A 74 year old female presented with symptoms of recent fatigue, nausea and weight loss. No other symptoms were present. She had previously had a hysterectomy with conservation of both ovaries 30 years previously for fibroids. The rest of her history was unremarkable. No undue clinical findings were apparent on examination. Initial bloods revealed normal haematology, biochemistry and liver profiles. Corrected calcium was elevated at 3.07 millimoles per litre(2.1-2.6). Subsequent tests displayed a normal chest x-ray, a suppressed PTH level of 1.0 picograms per millilitre(10-70), a CEA of 2.0 micrograms per litre(0-8)but an elevated CA 125 of 94 units per millilitre(0-34). An abdominal/pelvic ultrasound revealed an encapsulated ovoid mass consistent with appearances of a left primary ovarian carcinoma. No liver involvement was noted. Isotope bone scan was normal. Computerised tomography confirmed a left ovarian mass with possible left iliac lymph node involvement. She underwent a laparotomy with the left and right ovaries being removed together with the left iliac nodes. Histology revealed clear cell carcinoma of the left ovary, a normal right ovary and reactive changes to the iliac nodes only. Post-operatively her corrected calcium normalised to 2.26 millimoles per litre(2.1-2.6). She was graded as having stage 1c clear cell carcinoma of the ovary and subsequently had carboplatin chemotherapy. She has remained well post-operatively with no recurrence of her hypercalcaemia. This case demonstrates that clear cell carcinoma of the ovary is an uncommon but recognised cause of hypercalcaemia.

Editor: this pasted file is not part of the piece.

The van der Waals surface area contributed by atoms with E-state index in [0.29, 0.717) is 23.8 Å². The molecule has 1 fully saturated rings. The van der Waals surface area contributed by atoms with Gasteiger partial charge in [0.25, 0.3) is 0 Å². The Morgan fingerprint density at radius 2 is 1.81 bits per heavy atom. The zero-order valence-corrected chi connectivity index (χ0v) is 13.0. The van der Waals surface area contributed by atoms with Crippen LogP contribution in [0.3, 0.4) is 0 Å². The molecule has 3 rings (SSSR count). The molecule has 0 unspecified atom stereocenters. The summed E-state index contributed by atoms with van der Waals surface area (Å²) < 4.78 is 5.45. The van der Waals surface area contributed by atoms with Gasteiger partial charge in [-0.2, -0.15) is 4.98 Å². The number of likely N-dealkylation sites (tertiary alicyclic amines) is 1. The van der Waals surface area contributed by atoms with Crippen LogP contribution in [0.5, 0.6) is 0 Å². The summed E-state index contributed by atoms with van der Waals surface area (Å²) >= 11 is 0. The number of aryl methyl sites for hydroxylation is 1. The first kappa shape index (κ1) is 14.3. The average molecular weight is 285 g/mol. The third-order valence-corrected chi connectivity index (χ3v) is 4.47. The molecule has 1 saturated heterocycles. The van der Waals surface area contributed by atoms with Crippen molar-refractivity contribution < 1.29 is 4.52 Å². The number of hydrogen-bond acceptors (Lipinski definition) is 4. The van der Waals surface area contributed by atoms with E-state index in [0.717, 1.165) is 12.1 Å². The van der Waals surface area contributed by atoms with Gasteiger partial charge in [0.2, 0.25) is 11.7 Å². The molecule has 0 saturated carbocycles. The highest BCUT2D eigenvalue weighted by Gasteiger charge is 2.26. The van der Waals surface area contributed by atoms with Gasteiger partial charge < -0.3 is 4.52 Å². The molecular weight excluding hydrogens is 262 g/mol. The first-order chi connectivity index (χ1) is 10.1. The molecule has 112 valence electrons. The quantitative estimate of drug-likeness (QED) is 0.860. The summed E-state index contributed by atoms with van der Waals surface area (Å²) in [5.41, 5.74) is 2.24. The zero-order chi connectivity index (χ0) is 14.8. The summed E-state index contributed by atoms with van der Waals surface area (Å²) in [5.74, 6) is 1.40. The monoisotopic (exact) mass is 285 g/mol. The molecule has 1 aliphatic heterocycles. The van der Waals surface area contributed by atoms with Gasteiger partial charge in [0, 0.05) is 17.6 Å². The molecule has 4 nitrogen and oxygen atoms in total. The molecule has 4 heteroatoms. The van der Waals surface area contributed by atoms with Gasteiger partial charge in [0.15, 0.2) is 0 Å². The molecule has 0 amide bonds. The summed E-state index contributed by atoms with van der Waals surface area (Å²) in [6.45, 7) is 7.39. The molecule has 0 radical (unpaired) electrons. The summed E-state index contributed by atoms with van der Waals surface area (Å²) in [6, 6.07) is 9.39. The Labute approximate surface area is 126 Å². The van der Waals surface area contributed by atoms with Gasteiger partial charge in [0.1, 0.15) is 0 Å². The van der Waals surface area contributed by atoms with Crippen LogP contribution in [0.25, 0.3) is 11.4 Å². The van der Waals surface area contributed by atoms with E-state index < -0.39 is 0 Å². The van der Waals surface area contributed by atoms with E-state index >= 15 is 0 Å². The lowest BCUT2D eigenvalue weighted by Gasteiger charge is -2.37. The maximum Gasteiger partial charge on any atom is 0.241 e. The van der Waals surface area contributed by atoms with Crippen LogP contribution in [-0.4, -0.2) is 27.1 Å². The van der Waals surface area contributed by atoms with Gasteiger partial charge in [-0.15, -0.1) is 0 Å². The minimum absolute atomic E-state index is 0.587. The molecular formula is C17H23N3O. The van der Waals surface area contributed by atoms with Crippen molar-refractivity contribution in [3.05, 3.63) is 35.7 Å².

08 - 11 Apr 2002
British Endocrine Societies